"I've seen that one and you're right," I say. "Not hard if you're thinking clearly." 

"I'm not though," he says. "And it takes me too long to realise how badly I've got it wrong."

"I'd have thought the absence of urinals would have made it obvious," I say.

"Nothing's obvious when you're brain's just going through the motions," he says. "First I notice the walls are pink. Never seen such a pink place in my life. Then there's the flowers in jugs behind the taps. 

"Finally I realise there's nowhere to take a piss and at that moment the door starts opening inward, and all the blood rushes to my head."

"Bloody hell!" I say. "What happens next?"

"I nearly get it wrong," he says. "My first thought is to hide in a cubicle. Then I realise I could be stuck in there for ages if it gets busy."

"And you'd have to listen to women in a toilet," I say. "Could scar you for life. What's your second thought?"

"Brass it out and walk past her," he says.

"I'd have done that," I say.

"I nearly did, but at the last moment I dodge behind the door. The woman comes in, heads straight for the cubicle and I start to sidle out. But you know what they're like. Asking a woman to walk past a mirror is like asking a guy's eyes to stay away from cleavage."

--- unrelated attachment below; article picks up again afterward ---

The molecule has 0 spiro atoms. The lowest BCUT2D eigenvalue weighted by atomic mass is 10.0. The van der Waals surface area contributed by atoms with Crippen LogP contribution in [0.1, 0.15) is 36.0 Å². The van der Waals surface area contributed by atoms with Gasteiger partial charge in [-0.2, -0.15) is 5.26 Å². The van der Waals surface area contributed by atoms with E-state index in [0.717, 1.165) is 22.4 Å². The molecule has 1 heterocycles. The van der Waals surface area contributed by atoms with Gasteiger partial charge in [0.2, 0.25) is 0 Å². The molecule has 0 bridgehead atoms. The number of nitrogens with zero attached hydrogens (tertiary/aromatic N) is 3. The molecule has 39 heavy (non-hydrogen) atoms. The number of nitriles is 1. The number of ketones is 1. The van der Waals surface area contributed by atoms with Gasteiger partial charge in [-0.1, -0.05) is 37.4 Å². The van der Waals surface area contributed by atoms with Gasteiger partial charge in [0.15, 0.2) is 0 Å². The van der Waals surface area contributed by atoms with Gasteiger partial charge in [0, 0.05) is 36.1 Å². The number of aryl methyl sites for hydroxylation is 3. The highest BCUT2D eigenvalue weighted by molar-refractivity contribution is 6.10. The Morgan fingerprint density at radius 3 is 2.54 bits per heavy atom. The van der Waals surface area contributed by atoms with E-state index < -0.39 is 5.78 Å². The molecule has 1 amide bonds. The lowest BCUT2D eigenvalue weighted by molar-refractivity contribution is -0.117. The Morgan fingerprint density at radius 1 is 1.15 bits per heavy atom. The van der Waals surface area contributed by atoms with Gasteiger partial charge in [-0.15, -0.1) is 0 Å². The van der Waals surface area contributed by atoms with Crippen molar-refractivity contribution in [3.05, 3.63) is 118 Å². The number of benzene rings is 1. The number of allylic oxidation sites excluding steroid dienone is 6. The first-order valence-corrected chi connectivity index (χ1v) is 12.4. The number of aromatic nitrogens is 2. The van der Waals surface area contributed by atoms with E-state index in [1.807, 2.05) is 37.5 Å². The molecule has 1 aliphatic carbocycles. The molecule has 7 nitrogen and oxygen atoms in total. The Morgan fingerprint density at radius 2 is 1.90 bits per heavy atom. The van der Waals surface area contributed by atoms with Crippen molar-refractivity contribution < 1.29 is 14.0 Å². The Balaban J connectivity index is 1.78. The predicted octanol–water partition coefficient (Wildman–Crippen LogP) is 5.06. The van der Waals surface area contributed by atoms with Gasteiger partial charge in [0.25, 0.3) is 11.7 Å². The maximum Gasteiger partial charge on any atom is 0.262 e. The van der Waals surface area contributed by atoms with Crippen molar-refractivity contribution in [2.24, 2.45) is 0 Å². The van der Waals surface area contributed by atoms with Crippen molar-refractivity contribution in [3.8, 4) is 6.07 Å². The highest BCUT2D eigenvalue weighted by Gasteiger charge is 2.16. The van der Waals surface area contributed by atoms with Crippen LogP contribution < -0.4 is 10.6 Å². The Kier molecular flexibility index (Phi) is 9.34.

"She sees your reflection?" I say.

"She does," he says. "But a couple of brain cells flicker belatedly to life and I go, "You'll be all right now, madam. I've got the cistern working again."

"Smart," I tell him, as we turn into the drive of the Bearsden bungalow Al has lived in for 40 years. "Nice recovery."

"But how do I stop it happening again, as my brain slows and my eyesight fails?" he says.

"Don't drink," I tell him. "Avoid public toilets. Get a guide dog, a catheter or a kind lady to take you by the hand." 

"There is always an answer, isn't there?" he says.

"There is," I tell him, as we step inside his house. "Why does your toilet have TOILET in huge letters on the door?"

"You don't want to know," he tells me.